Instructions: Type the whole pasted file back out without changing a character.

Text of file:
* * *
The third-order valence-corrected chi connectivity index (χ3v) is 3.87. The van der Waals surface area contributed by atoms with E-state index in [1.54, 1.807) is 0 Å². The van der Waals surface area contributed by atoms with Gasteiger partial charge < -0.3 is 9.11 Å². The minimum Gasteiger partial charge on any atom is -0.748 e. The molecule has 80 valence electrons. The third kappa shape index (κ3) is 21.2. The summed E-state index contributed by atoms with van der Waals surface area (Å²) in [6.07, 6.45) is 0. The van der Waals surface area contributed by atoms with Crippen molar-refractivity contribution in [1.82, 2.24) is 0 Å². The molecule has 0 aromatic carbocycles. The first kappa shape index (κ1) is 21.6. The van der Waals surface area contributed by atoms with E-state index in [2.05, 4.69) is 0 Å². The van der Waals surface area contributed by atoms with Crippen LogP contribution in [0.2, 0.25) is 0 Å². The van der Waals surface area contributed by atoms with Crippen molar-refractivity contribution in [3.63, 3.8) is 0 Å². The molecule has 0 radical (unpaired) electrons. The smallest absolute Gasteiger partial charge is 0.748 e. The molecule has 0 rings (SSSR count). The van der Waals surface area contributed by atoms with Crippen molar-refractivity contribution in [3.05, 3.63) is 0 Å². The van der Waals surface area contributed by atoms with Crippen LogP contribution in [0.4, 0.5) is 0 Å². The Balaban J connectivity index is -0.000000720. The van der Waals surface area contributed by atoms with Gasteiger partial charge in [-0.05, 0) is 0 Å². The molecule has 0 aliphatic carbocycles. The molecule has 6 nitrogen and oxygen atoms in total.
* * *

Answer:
The third-order valence-corrected chi connectivity index (χ3v) is 3.87. The van der Waals surface area contributed by atoms with E-state index in [1.54, 1.807) is 0 Å². The van der Waals surface area contributed by atoms with Gasteiger partial charge < -0.3 is 9.11 Å². The minimum Gasteiger partial charge on any atom is -0.748 e. The molecule has 80 valence electrons. The third kappa shape index (κ3) is 21.2. The summed E-state index contributed by atoms with van der Waals surface area (Å²) in [6.07, 6.45) is 0. The van der Waals surface area contributed by atoms with Crippen molar-refractivity contribution in [1.82, 2.24) is 0 Å². The molecule has 0 aromatic carbocycles. The first kappa shape index (κ1) is 21.6. The van der Waals surface area contributed by atoms with E-state index in [2.05, 4.69) is 0 Å². The van der Waals surface area contributed by atoms with Crippen LogP contribution in [0.2, 0.25) is 0 Å². The van der Waals surface area contributed by atoms with Crippen molar-refractivity contribution in [3.63, 3.8) is 0 Å². The molecule has 0 radical (unpaired) electrons. The smallest absolute Gasteiger partial charge is 0.748 e. The molecule has 0 rings (SSSR count). The van der Waals surface area contributed by atoms with Crippen molar-refractivity contribution in [3.05, 3.63) is 0 Å². The van der Waals surface area contributed by atoms with Crippen LogP contribution in [0.4, 0.5) is 0 Å². The Balaban J connectivity index is -0.000000720. The van der Waals surface area contributed by atoms with Gasteiger partial charge in [-0.05, 0) is 0 Å². The molecule has 0 aliphatic carbocycles. The molecule has 6 nitrogen and oxygen atoms in total.